Gene-based neuromodulation for sustained botulinum toxin expression in the treatment of muscle spasticity: a proof of principle study Open Access

Di, Long (Spring 2018)

Permanent URL: https://etd.library.emory.edu/concern/etds/08612n52b?locale=en
Published

Abstract

Introduction: Botulinum toxin, often used to treat peripheral nervous system dysfunction, suffers from its transient effects and central nervous system toxicity. Vector-mediated gene transfer has the potential for cell-specific, sustained neural inhibition. Here, we tested the adenoviral vector-mediated expression of select botulinum toxin/A (serotype A) protein domains in focal neural inhibition without cytotoxicity.

 

Methods: Adenoviral vectors encoding different botulinum toxin/A domains were injected into rat spinal cords at 4×104 transforming units to test their neural inhibitory effects: light chain, light chain and receptor binding domain, and light chain and translocation domain. To assess for dosage dependency, vectors were also tested at 4×105 and 4×106 transforming units. Pre-surgical baseline and post-operative motor function was measured by Basso-Beattie-Bresnahan open-field locomotor scoring, grip strength, and rotarod performance. After 3-weeks of postoperative behavioral testing, rats were euthanized, and spinal cords were immunostained and counted for neuronal nuclei to assess cytotoxicity from transgene expression. Prior to injection, vectors were tested in vitro in HEK293 cells to control for differences in transduction efficiency.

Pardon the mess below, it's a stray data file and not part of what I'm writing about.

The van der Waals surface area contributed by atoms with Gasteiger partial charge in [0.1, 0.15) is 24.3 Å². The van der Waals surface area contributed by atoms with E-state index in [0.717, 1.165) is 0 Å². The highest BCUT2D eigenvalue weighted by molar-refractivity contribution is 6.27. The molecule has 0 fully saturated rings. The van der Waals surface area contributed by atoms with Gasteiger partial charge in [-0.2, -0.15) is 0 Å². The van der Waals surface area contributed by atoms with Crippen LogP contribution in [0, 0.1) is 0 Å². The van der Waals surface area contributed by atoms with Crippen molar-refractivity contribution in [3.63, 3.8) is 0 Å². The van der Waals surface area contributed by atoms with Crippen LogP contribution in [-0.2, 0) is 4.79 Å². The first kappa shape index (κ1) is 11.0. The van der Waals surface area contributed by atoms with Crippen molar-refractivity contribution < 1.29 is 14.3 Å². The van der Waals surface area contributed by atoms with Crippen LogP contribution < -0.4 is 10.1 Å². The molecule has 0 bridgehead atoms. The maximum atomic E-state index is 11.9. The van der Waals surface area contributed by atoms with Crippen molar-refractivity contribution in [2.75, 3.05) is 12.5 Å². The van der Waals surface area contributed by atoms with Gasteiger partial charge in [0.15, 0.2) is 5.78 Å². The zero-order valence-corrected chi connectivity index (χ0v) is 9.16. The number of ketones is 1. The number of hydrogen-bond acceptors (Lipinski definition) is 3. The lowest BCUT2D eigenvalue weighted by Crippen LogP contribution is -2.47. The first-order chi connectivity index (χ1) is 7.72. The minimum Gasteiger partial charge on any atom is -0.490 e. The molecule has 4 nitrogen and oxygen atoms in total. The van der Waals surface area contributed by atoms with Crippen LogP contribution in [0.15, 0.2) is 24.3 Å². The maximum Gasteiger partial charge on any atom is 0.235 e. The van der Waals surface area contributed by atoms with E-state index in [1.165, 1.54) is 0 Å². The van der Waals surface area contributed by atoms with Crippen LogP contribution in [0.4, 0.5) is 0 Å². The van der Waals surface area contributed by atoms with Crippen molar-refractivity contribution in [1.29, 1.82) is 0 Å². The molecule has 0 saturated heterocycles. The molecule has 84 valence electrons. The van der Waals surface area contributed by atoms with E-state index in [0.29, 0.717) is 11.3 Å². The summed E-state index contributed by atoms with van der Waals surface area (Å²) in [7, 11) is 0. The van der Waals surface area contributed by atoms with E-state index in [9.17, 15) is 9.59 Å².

Results: Animals injected with adenoviral vectors containing genes for the light chain and receptor binding domain displayed the most consistent and sustained deficits in open-field assessment, grip strength, and rotarod performance. Rats injected with adenovirus containing light chain showed spontaneous recovery at 16 days post-injection, coinciding with the cessation of adenoviral gene expression. Spinal cord neuron counts revealed no signs of cytotoxicity between treatment groups and controls at injection titers of 4×104 and 4×105 but not at 4×106 transforming units. In vitro testing showed no difference in transduction efficiency between vectors and there were no differences in neuron density compared to controls.

 

Conclusion: These results suggest that vector-mediated gene transfer of botulinum toxin light chain and receptor-binding domain is most effective at synaptic inhibition that is not cytotoxic. This gene-based approach at focal neuromodulation may hold future applications in the treatment of neurological disease and the study of neural circuitry. Furthermore, these data suggest that the heavy chain may play a role in the characteristic persistence of botulinum neurotoxin/A inactivation of synaptic function that is still unexplained.

Table of Contents

Abstract……………………………………………………………………………………………1

Introduction………………………………………………………………………………………..3

Materials and Methods…………………………….………………………………………………8

Results……………………………………………………………………………………………16

Discussion………………………………………………………………………………………..24

Tables and Figures……………………………………………………………………………….31

            Figure 1: Spinal Cord Surgery…………………………………………………………...31

            Figure 2: Grip Strength and Rotarod…………………………………………………….31

            Figure 3: Automated Cell Count Procedure……………………………………………...32

            Table 1: Viral Vectors……………………………………………………………………32

            Figure 4: Plasmid Map/Vector Confirmation In Vitro…………………………………..33

            Figure 5: Comparison of Gene Combinations…………………………….……………..33

            Table 2: One-Way ANOVA Statistics…………………………………….……………..34

            Figure 6: Dosage Dependence…………………………………………….……………..35

            Figure 7: Vector Confirmation In Vivo……………………………...…….…………….36

            Figure 8: Neurodegeneration at 106 TU………………………………………………….37

Author Disclosure Statement/ References……………………………………………………….39

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